cheat-sheet-logo-3by Flip Michaels

56, 33.6, 28.8 + 14.4 = kbps?

Welcome to another season's vernal-equinox ( nights)! I just couldn't wait to get my hands on the PC before the warm weather and sustaining sunshine set in!

This month's Cheat Sheet answers the common computer question, "k-b-p-what?" Kilobits per second, refers to the speed at which information moves in and out of your computer. The higher the modem speed, the quicker the information will flow through your computer. But don't be fooled, having the fastest modem on the block won't always guarantee a quick reception. There are many factors that can slow down the process. For example, data will only come to you as fast as the speed of the modem sending it to you. Also consider factors like: how many people are online at the same site/source with you, what other phone network traffic is present, and even the distance the kilobits are traveling, say, if you're in Flip, PA and the site/source is on a server in Nova Scotia. All of these situations determine the speed at which data travels, so even the fastest modem is subject to a decreased performance. Think of it like this! Hey, you may have a new Dodge Ram Truck, but at rush hour, you're not going to travel any faster than that ol' Fiat in the lane next to you.

Speaking of models, modem speed is currently available in 56, 33.6, 28.8 and 14.4 kbps. To go faster, you'll need something top-of-the-line. You may have heard of ISDN or Integrated Services Digital Network. The plain ol' telephone system doesn't handle large quantities of data, and phone companies realized this long ago. So, the ISDN spec was hammered out back in 1984 to allow for truly wide-bandwidth digital transmission using the public switched network. Under ISDN, a phone call can transfer 64-128 kbps (but you may need special ISDN service from the phone co.).

Coming up soon are two much faster competing technologies, cable and ADSL. Cable modem trials are underway as you read this. While each modem is different, cable modems can currently receive up to 4 MB/sec or better (100 times faster than an average 33.6!). Lookout for expensive hardware plus subscription services to follow.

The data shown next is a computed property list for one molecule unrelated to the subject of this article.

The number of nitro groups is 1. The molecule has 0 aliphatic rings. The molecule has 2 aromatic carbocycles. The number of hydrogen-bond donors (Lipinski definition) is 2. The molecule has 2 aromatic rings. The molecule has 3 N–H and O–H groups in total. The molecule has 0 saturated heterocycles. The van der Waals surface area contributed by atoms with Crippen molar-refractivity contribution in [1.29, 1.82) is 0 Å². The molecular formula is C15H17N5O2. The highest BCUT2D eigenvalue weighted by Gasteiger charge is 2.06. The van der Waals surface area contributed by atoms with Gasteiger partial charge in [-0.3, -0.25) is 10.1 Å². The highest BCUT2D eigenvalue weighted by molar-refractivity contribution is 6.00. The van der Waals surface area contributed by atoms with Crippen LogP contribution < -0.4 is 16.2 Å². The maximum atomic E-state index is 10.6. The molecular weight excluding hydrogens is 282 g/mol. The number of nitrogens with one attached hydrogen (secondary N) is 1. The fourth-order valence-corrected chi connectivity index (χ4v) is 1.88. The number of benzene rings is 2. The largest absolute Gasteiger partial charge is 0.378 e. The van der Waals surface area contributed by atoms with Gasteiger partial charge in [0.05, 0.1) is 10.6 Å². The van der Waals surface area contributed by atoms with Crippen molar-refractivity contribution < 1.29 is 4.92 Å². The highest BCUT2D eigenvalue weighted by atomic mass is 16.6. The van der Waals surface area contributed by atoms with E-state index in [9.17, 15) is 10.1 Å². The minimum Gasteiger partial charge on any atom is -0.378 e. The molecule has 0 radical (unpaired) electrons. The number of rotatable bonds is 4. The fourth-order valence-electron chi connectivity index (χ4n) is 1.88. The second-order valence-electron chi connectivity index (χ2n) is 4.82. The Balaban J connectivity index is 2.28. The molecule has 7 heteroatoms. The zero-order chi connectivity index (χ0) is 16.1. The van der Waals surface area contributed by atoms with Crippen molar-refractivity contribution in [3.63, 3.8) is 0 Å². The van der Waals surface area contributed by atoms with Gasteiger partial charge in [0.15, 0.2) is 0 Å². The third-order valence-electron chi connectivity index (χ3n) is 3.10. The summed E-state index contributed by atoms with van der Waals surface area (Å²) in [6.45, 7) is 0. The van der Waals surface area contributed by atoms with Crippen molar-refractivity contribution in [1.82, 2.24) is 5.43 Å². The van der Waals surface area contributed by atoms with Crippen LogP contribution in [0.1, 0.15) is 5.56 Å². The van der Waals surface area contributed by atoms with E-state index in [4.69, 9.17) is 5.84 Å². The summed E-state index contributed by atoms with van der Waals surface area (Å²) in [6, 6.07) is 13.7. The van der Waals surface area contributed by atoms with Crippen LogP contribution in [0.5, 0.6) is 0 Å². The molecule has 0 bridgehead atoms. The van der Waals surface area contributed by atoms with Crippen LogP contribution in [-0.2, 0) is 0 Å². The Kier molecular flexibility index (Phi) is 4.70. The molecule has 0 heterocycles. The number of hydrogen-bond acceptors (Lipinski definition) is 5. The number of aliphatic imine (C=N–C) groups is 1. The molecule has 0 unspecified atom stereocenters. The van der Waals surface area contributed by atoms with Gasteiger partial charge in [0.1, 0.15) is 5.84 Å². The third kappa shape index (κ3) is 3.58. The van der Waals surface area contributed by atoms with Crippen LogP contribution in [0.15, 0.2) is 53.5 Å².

ADSL, Asymmetric Digital Subscriber Line, uses standard phone lines (like ISDN) to deliver data upstream (from the user) at speeds of 640 kbps and downstream (to the user) at speeds of more than 6 mbps. Even better, ADSL only uses a portion of the phone line's bandwidth not utilized by voice, allowing for both voice and data transmission! The disadvantage seems to be that ADSL signals can only travel a few hundred yards, so extensive additions to the lines would have to be made. ADSL is still in the "developmental" stage.

New and available on the market right now is the code-named, 56 kbps "x2." x2 reviews are spewing out everywhere, with common comments stating that it is an improvement from the 33.6's. When something hits the market fresh, it is generally best to wait a couple of months for the technology to mature.

Likeable Links:

For newbie Net surfers you'll find a suitable radio links page at Here you'll witness URLs for the BBC, live stations on the Internet, Radio Japan, Channel Africa, Deutsche Welle, Radio Australia, VOA, Kenwood, Sony, and even the NJ Antique Radio Club!

Looking for a creative screen-saver to put on that production room PC? Point and click your way on over to "Ratloaf" at Yes, Ratloaf has everything from the "Bible Saver" (verses scroll/graphics) for religious outlets to "FreshNews" (instant sports/weather/etc. update scrolls) for News/Sports/Talk formats. Plenty of variety, a couple hundred screen savers, all downloadable, and FREEEEEE!!!

MSIEFor those of you with Microsoft Internet Explorers ("IEs"), your Web browsers have a security hole that could allow a hacker to delete file's from a users computer (plus affect some e-mail programs such as Exchange and Notes). Without getting too deep into the topic, users should head on over to to fix it. There you'll find detailed info and free, of course, downloadable band-aids.

Modem Tax Update:

The FCC has received a boatload of "resoundingly opposed" e-mail regarding changes in the way telcos can charge their customers. One close-to-the-mess source, asking to remain anonymous e'd me, "it is very, highly unlikely now, that the FCC, under a mandate to encourage Internet growth (read: to keep consumer usage costs down), will allow this kind of across-the-board rate hike anytime soon." You can continue to e-mail your comments to the FCC at This email address is being protected from spambots. You need JavaScript enabled to view it..

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